Enquirer News Update   -   Updated 6:40 p.m.

Provisional ballots could decide election



By Gregory Korte
Enquirer staff writer

COLUMBUS - Ohio Secretary of State J. Kenneth Blackwell estimated early this morning that 175,000 provisional ballots are still outstanding.

George W. Bush was leading Sen. John F. Kerry by 51 percent to 48 percent. The margin was about 144,000 votes.

"There's a lot of speculation about provisional ballots. We've heard numbers floating around like 250,000 provisional ballots. I don't know how anybody knows that number," Blackwell said.

Still, Blackwell gave an estimate based on numbers reported by a majority of the state's 88 boards of elections as of just before 2 a.m. There were 76,027 provisional ballots reported from 68 counties, but many larger counties had not yet reported.

Provisional ballots are those cast when there's some doubt about the eligibility of the voter, either because of a recent change in address, an error in registration, or an uncompleted absentee ballot. Under Ohio law, they may not be counted for 10 days, after which they're added to the Election Night results and the overseas absentee ballots.

There were about 100,000 provisional ballots cast in 2000.

The overseas ballots are never more than a few thousand, and - inasmuch as many of them are from military families serving overseas - will likely break toward the incumbent commander-in-chief.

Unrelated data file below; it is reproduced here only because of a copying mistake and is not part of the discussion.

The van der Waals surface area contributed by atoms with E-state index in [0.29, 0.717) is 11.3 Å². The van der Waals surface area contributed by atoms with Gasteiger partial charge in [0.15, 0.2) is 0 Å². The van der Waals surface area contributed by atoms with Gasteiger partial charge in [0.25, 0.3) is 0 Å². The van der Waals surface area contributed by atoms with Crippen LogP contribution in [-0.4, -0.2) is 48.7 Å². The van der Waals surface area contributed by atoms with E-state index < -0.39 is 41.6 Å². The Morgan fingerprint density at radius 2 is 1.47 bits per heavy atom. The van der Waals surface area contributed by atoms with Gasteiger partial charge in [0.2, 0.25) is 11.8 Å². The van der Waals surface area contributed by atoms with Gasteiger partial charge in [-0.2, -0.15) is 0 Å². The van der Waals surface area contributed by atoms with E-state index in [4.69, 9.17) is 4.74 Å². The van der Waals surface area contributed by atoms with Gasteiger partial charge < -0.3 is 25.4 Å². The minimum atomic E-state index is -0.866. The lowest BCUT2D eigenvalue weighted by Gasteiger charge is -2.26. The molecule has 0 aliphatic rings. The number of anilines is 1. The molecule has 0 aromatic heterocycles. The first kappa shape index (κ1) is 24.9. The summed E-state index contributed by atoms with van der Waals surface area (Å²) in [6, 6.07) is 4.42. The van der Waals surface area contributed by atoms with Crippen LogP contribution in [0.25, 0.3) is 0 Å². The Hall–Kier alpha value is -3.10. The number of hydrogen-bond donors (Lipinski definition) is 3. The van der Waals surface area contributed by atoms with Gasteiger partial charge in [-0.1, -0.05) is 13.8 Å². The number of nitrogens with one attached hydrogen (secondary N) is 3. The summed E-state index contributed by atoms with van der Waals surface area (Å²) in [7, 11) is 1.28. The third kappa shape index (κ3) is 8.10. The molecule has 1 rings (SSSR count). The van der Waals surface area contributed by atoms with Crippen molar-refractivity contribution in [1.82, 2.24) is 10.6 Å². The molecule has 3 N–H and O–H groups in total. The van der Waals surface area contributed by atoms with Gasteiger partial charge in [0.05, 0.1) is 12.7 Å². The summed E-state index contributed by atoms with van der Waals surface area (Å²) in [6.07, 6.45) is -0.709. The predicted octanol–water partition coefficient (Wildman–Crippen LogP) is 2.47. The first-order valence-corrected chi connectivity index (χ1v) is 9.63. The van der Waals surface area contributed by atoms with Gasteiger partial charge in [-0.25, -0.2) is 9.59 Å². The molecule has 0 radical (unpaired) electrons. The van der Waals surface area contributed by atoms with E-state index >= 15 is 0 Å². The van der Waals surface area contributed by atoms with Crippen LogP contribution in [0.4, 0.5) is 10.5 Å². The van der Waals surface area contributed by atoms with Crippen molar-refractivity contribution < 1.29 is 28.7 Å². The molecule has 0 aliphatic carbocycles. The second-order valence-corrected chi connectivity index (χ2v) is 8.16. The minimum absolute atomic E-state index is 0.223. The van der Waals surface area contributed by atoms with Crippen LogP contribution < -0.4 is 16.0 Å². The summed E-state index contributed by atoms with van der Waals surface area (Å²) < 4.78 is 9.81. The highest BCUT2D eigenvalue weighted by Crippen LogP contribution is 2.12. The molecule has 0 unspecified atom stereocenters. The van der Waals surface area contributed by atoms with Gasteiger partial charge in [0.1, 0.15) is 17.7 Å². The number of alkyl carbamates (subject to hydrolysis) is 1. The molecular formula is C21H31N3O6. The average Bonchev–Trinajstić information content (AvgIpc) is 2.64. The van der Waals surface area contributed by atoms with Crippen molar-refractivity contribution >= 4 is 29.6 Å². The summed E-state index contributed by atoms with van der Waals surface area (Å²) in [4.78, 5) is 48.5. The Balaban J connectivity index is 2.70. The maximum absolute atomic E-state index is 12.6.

Does that mean he's ready to call the election for Bush?

"I'm not in the business of projections. That's what you guys do," Blackwell told several dozen reporters gathered at the Statehouse in a sometimes contentious news conference at 2 a.m. "I'm in the business of administering and managing a fair election.

... What I've told everybody to do is take a deep break and relax."

As for when the final, unofficial results with 100 percent of precincts will be completed, Blackwell repeated the mantra he had been using all night on the major television networks: "What we want is an honest count, if it takes me two hours, two days or two weeks."

Blackwell downplayed reports of long lines at polling places, saying it was "a sign of a robust democracy."

"What you got was a well managed election by 50,000 election officials and poll workers over 88 counties," he said.

The final Hamilton County vote was 53 percent for Bush and 47 percent for Kerry.

The Butler County vote was 66 percent for Bush and 34 percent for Kerry.

In Clermont County, Bush took 71 percent of the vote to 29 percent for Kerry.

Bush won Warren County with 72 percent of the vote to 28 percent for Kerry.

E-mail gkorte@enquirer.com